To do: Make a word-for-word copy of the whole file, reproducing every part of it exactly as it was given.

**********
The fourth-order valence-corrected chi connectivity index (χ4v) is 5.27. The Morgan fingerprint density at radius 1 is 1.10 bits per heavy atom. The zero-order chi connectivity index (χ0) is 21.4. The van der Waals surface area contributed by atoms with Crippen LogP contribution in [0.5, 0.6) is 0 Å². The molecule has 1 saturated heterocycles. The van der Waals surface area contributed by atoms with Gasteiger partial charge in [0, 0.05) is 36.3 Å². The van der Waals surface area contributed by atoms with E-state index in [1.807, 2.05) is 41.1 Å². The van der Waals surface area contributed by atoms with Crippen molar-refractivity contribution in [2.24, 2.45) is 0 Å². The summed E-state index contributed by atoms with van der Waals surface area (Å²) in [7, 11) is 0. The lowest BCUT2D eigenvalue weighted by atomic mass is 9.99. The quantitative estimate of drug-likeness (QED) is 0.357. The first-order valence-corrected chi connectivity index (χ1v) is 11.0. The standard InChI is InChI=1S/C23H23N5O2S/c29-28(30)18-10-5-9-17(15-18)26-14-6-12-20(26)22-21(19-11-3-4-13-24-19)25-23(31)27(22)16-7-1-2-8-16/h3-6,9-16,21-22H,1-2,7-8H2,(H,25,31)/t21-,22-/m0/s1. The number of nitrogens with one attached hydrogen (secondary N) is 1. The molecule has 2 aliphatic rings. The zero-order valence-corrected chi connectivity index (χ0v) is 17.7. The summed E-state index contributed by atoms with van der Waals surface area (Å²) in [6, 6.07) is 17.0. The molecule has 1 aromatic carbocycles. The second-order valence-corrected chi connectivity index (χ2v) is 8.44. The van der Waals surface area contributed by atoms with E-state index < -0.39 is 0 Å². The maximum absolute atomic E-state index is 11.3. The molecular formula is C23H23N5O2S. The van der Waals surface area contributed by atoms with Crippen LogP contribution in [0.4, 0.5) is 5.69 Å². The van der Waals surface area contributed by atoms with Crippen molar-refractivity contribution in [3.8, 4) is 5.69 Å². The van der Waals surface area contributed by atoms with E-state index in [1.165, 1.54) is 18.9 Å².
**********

The fourth-order valence-corrected chi connectivity index (χ4v) is 5.27. The Morgan fingerprint density at radius 1 is 1.10 bits per heavy atom. The zero-order chi connectivity index (χ0) is 21.4. The van der Waals surface area contributed by atoms with Crippen LogP contribution in [0.5, 0.6) is 0 Å². The molecule has 1 saturated heterocycles. The van der Waals surface area contributed by atoms with Gasteiger partial charge in [0, 0.05) is 36.3 Å². The van der Waals surface area contributed by atoms with E-state index in [1.807, 2.05) is 41.1 Å². The van der Waals surface area contributed by atoms with Crippen molar-refractivity contribution in [2.24, 2.45) is 0 Å². The summed E-state index contributed by atoms with van der Waals surface area (Å²) in [7, 11) is 0. The lowest BCUT2D eigenvalue weighted by atomic mass is 9.99. The quantitative estimate of drug-likeness (QED) is 0.357. The first-order valence-corrected chi connectivity index (χ1v) is 11.0. The standard InChI is InChI=1S/C23H23N5O2S/c29-28(30)18-10-5-9-17(15-18)26-14-6-12-20(26)22-21(19-11-3-4-13-24-19)25-23(31)27(22)16-7-1-2-8-16/h3-6,9-16,21-22H,1-2,7-8H2,(H,25,31)/t21-,22-/m0/s1. The number of nitrogens with one attached hydrogen (secondary N) is 1. The molecule has 2 aliphatic rings. The zero-order valence-corrected chi connectivity index (χ0v) is 17.7. The summed E-state index contributed by atoms with van der Waals surface area (Å²) in [6, 6.07) is 17.0. The molecule has 1 aromatic carbocycles. The second-order valence-corrected chi connectivity index (χ2v) is 8.44. The van der Waals surface area contributed by atoms with E-state index < -0.39 is 0 Å². The maximum absolute atomic E-state index is 11.3. The molecular formula is C23H23N5O2S. The van der Waals surface area contributed by atoms with Crippen LogP contribution in [0.4, 0.5) is 5.69 Å². The van der Waals surface area contributed by atoms with Crippen molar-refractivity contribution in [3.8, 4) is 5.69 Å². The van der Waals surface area contributed by atoms with E-state index in [1.165, 1.54) is 18.9 Å².